According to the Food and Agriculture Organization (FAO), Africa produces 86.8 per cent of all pyrethrum in the world market.
During 2018, Tanzania produced about 3,261.6 tonnes, making the country the second-largest producer behind Kenya. Pyrethrum is a natural insecticide of a plant origin; it is predominately used to create insecticide products for households, animal and the general public use—mosquitoes, flies and lice control and in agriculture as a pesticide.
Mufindi District is one of the area which are popular for growing pyrethrum in southern highlands regions.
The TADB extended a loan facility to three Agricultural Marketing Cooperative Societies (AMCOS)—IKOITU, IPOIG and Chachawakam in Mufindi.
The loan facility aims to boost the AMCOS working capital and increase pyrethrum production and productivity for the 2019/2020 season. The intervention includes collaborating with other stakeholders to provide farming insurance services, training and extension services, as well as link the out-growers with the consumer market.
Simon Kabonge, the chairperson of Chachawakam, shared his excitement and enthusiasm sighting that, “TADB financing pyrethrum-farming activities is intending to increase productivity to 520 acres from currently production ranging between 200 Kilograms per acres to 500 kilograms per acres for the coming harvest season.”
This growth is equal to 150 per cent increase in production.
He said: “The loan has touched the lives of 315 members directly in Mufindi districts of Ikogozi, Ihanu and Mdabulo ward which will results in job creation, improving their living standard and reducing the number of dependants in their families.”
This intervention is one of TADB's efforts to transform the agricultural sector towards Tanzania's green revolution as part of the country's industrialization drive to achieve Vision 2025.
When contacted Managing Director of TADB, Japhet Justine said that the bank’s strategic direction is to assist in strengthening value chains where they exist and help stakeholders build them where they do not exist.
He said that the agro-bank has collaborated with the Iringa local government authority, the Private Agriculture Sector Support (PASS), National Insurance Company (NIC), Lutheran World Relief (LWR), and the Pyrethrum Company Tanzania (PCT) as essential stakeholders in pyrethrum ecosystem.
The collaboration expects to increase the pyrethrum production to meet the demand on one end, and assure a stable and reliable market to farmers on the other. The twin strategy is geared to attract contract farming to guarantee the 315 out-growers a stable and reliable market through the Pyrethrum Company Tanzania (PCT).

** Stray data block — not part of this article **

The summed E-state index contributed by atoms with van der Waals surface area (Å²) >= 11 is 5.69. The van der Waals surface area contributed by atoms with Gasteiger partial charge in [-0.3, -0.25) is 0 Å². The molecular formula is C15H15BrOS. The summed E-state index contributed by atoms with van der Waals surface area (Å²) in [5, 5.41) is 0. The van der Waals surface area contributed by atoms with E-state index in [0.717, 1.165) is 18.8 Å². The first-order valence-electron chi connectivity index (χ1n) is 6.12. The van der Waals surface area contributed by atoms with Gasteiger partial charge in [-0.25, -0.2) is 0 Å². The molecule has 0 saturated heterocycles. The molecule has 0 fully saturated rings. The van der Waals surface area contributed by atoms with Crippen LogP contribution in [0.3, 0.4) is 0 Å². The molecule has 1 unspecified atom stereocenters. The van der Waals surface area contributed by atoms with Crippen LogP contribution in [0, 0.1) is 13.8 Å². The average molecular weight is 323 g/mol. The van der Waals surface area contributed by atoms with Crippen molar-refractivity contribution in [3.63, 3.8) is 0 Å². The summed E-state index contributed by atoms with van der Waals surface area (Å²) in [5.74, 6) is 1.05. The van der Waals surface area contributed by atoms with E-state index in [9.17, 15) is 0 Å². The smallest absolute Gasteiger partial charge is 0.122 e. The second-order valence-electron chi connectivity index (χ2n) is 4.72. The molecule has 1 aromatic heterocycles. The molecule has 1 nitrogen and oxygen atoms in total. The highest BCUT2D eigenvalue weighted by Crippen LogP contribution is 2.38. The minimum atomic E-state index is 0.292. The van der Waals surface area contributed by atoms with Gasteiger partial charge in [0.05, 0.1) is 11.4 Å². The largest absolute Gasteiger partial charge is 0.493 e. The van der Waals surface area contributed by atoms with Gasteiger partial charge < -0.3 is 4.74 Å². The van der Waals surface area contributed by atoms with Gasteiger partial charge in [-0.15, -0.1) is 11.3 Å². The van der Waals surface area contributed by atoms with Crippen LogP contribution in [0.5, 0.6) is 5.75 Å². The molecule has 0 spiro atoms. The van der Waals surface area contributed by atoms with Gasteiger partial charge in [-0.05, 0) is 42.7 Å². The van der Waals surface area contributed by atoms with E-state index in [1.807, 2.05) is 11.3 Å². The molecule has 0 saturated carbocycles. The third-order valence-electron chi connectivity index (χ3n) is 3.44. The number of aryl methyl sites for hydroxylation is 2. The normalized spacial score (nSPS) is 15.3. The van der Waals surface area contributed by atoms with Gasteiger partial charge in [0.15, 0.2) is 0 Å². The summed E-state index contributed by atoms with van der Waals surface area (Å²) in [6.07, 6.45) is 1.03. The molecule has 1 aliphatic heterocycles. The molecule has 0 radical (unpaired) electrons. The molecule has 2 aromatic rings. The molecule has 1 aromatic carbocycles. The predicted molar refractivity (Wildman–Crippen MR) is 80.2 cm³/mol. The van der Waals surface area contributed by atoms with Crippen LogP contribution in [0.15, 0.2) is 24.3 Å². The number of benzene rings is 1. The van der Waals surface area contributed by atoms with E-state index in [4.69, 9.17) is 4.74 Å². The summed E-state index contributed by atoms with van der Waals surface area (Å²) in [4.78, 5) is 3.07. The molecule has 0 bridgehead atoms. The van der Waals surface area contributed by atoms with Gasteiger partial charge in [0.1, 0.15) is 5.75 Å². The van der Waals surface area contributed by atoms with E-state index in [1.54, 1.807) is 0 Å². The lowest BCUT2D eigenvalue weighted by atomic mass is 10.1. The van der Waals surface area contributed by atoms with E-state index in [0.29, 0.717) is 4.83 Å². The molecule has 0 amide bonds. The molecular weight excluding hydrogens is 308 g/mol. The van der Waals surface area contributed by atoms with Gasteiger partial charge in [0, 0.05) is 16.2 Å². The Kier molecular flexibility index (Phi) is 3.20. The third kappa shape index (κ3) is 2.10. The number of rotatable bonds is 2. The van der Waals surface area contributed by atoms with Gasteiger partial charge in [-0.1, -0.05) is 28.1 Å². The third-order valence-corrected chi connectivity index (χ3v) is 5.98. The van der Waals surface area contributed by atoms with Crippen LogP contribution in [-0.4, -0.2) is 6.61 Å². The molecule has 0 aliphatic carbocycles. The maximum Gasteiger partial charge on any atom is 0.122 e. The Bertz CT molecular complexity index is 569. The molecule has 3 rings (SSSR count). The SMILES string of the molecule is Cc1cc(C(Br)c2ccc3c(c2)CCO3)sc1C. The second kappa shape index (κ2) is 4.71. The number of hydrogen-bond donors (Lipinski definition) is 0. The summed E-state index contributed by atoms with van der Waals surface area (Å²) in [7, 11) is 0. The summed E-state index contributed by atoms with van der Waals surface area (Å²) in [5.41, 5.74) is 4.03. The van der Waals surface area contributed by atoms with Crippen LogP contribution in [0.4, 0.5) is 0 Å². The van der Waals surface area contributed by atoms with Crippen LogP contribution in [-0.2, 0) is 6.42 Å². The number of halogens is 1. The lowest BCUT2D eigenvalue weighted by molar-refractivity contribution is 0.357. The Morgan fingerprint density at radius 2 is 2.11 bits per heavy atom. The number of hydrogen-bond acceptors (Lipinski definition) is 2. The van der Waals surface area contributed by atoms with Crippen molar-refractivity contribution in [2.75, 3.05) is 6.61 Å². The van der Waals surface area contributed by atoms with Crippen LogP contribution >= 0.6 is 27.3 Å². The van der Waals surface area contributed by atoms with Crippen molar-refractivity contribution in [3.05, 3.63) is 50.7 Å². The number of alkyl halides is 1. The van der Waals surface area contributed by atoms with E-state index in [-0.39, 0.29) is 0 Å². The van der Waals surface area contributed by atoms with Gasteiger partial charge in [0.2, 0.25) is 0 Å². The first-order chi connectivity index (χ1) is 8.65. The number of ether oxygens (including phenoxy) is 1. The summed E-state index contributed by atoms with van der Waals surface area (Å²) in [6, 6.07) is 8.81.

While commenting on TADB intervention, John Power, the Chief Operation Officer of PCT said: “This initiative will increase pyrethrum productivity, which, will result to a reliable flow of raw materials for the company's processing plant located in Iringa.”
He further expressed that, at present, the plant is currently working under capacity and often forced to buy raw materials from other regions.
In transforming the pyrethrum value chain, the TADB Managing Director explained that roles would be distributed according to each partners' competence to ensure efficiency in production, in the supply of capital, and risk mitigation.
According to him, the company in collaboration with Lutheran World Relief (LWR) will provide capacity building to the AMCOS and offer extension services to farmers for quality assurance of their produce.
The partnership between TADB and PASS will focus on de-risking the value chain by enabling the smallholder farmers to overcome the barrier to capital through credit guarantee covers. At the same time, the National Insurance Company will provide insured farmers with protection against loss of harvest in the event of excess rainfall.
The office of the District Commissioner (DC) for Mufindi assured TADB with the needed support to oversee the three AMCOS by performing a regular assessment of the farms' condition, by circulating monthly reports regarding pyrethrum harvesting, and by taking immediate action whenever there is an irregularity in production – this includes assuring AMCOS pay their loans as per the signed agreement. In addition, the office of DC has advised farmers to be committed to increasing productivity while seizing the opportunity provided by the direct market that is available in the region through the PCT.